Avedon’s portrait style seems to be very case by case. Each photograph he is looking
for some individual characteristic that can be expressed within his subject. Sometimes it is tight framing or even framing skewed to the left or right. It may be a wide full body shot or just a close up of one’s face, but all the images seem to really give character to the subject being photographed.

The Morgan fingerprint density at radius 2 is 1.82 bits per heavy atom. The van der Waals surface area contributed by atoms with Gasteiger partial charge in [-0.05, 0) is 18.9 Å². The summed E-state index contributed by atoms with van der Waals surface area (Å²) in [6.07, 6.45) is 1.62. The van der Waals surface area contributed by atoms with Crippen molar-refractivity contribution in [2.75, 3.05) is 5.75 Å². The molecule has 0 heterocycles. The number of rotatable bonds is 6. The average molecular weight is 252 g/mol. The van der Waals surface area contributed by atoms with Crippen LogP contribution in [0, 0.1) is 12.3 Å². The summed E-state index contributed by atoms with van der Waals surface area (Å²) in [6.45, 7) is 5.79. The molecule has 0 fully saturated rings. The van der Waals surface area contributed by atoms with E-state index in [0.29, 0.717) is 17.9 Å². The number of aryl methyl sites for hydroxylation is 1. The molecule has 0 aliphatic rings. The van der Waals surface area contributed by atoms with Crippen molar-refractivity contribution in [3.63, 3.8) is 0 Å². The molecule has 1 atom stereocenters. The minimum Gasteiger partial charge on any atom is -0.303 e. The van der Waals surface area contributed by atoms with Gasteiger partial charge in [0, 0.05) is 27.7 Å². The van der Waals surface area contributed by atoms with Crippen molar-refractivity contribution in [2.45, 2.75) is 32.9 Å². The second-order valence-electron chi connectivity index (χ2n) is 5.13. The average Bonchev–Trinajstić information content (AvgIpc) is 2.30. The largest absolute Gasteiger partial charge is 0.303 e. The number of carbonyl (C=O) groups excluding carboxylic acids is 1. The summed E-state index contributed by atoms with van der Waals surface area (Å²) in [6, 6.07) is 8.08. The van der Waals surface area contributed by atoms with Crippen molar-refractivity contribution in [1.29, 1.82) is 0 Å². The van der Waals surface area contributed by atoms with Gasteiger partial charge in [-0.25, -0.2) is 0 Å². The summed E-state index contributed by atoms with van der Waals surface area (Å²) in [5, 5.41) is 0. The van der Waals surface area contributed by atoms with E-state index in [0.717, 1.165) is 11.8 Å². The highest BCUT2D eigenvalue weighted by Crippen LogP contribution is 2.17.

Mannion uses photo to capture mood or emotion in a very similar way that Avedon did. He shoots more in color which is interesting because it sort of looks like a evolved Avedon style. Mannion uses similar methods to crop and frame his subjects. None of the photos follow the same equation. It looks as if a different direction was taken for each portrait. Again Mannion uses his subject effectively and really brings out specific character traits in his portraits. Not a single one of his subjects are posed or framed the same way because everyone is different and has a glow of their own that needs to be captured in its own light. In the portrait of Jay Z, Mannion really expresses Jay Z’s timelessness and sort of power that he holds as a hip hop icon. The attire gives off a sort of “mob” aesthetic that emphasizes the sort of power dynamic that Jay-Z expresses. And of course the look and framing of him. His shoulders add to a strong center frame against a white background and Jay really jumps off the background as he floats towards the viewer.